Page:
Yes, I know your question. The reason that that unemployment spikes didn't cause great decreases in the labor participation rate is that those recessions were relatively short lived AND government benefits such as unemployment was more robust AND people used to save more money, and thus had a cushion. Further. families were stronger: there are many more single person household today than ever before. In addition, the home ownership rate was lower: people can move for a job more easily if they don't need to sell a house.

The decrease of people in the labour force greatly affects the overall economy, in the same way as higher unemployment does. That is, we're a consumer-driven economy: fewer people with disposable income decreases that amounts of goods and services bought and consumed, thus lowering the overall GDP/GNP.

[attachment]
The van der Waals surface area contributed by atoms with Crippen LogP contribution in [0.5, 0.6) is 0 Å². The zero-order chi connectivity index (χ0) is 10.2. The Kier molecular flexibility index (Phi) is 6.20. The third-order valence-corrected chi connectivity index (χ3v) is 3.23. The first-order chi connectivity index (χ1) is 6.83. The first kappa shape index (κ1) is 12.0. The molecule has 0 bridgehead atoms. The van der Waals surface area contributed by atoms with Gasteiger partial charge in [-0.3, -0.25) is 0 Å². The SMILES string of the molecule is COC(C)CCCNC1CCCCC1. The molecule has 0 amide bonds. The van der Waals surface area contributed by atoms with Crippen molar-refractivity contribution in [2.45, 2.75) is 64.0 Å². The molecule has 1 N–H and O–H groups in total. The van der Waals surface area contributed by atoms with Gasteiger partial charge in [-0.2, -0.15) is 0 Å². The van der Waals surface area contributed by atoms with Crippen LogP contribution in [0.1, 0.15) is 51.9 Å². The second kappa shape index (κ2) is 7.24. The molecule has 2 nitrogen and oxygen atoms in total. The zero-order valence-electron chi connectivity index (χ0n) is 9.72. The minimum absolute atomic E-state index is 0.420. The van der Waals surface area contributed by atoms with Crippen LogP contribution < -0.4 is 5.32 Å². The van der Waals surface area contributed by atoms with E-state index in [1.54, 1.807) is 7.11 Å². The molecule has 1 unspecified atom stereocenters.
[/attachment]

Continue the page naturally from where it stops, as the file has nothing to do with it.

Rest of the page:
So what are potential solutions? There are a few that relate to creating more jobs, but so long as there are Republicans in control of the House, I wouldn't count on any of them, despite the viability of such programs. One solution, as incongruous as it sounds, is to change the way mortgage interest interacts with taxes. This link is to a long and fascinating article on the mortgage income deduction.  It shows how people making less than $100,000/year derive little benefit, if any, from mortgage interest deductions, while those making above $100,000 take almost 50% of the benefit. (Remember, MANY fewer people make over $100,000 than below that threshold, so the impact is huge.) One of the side points is that having mortgage interest deductions set the way they are affects business investment, leading to decreased wages and fewer people employed. Further, it encourages debt, thus leaving people less able to handle unemployment and more likely to leave the labour force.